These are just the beginning thoughts of one person, meant to get the conversation started. I would love to hear ideas from others. What might the next "net day" be and how would it work and what would the impact be?

{ 3 comments… read them below or add one }

Cheryl Oakes December 21, 2008 at 5:18 pm

Thanks for giving me a heads up about your blog. Computers! With our state and local budgets taking quite a hit , our school is discussing just this idea. We need to get out of the laptop business for high school. (We will start here.) Our school will look to get a group (really good) price on a mini notebook, we, (the district) will look to subsidize a family/student purchase with some amount. Then we are looking at Google Education Apps, an online suite, linux on the notebooks, and offering our district virus protection as a stand alone that my technicians would update on student laptops, (somehow). Anyway, this is what we are thinking.
The other item, Staff Development could include the k12onlineconference.org, there are 3 years worth of individual staff development presentations. There is also EVOnline, a yearly, online professional development project. Both of these items are FREE. (http://evo08sessionscfp.pbwiki.com/)
Good luck putting this vision.
Cheryl

Dave Solon December 22, 2008 at 8:53 pm

Jean,

Yes – I think the next “Net Day” idea is a good one. Not sure what it should be as of yet, though. I had discussions with a district today about student-owned laptops / devices on their network. It is only a matter of time before students and parents demand access for their own machines onto a school network – and that time grows near.

It really isn’t that tough to allow access, and still be safe. A simple virtual LAN can be setup with no way to get into/onto the ‘normal’ network. Students could then use Google Docs, wikis, Moodle – whatever – to move files, share and work – just like they’d do from home.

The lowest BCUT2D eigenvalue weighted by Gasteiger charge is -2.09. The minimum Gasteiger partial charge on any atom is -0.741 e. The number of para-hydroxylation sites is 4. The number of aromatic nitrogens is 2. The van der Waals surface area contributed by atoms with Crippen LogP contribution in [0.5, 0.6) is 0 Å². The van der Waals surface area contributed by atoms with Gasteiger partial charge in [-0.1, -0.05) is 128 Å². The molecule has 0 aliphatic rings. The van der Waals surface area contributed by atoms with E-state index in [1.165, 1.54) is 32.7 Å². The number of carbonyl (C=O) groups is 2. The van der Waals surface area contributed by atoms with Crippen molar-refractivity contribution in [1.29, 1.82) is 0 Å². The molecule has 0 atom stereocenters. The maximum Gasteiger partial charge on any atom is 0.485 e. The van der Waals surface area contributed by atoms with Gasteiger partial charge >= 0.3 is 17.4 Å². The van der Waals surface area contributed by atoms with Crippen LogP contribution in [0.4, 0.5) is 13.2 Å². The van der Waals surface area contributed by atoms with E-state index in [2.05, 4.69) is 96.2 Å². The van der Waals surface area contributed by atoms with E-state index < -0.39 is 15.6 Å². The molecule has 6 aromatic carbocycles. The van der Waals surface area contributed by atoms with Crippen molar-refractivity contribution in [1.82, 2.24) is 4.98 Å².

Perhaps the next “Net Day” should be a training/development session for students to maintain and support student computers on virtual LANs setup as separate student networks? This would help take the heat off district tech support and allow them access at school, without due risk to the school network.

Thoughts?

Thanks for the comment – I’ll post this as a comment on your original blog post.

E.J. Wilson January 5, 2009 at 6:28 am

I love any kind of group action project, especially when it involves students! My only beef with “wiring” is that we are already headed towards creating full-on wireless networks in our schools. This direction appears to be not only cheaper, but easier to maintain and less likely to be limited by the creation of “drops.” As a result I can see Net Day taking on some new forms in the future…

Mind you this is all relative to the school you are working at! Everyone has to move at their own pace, right?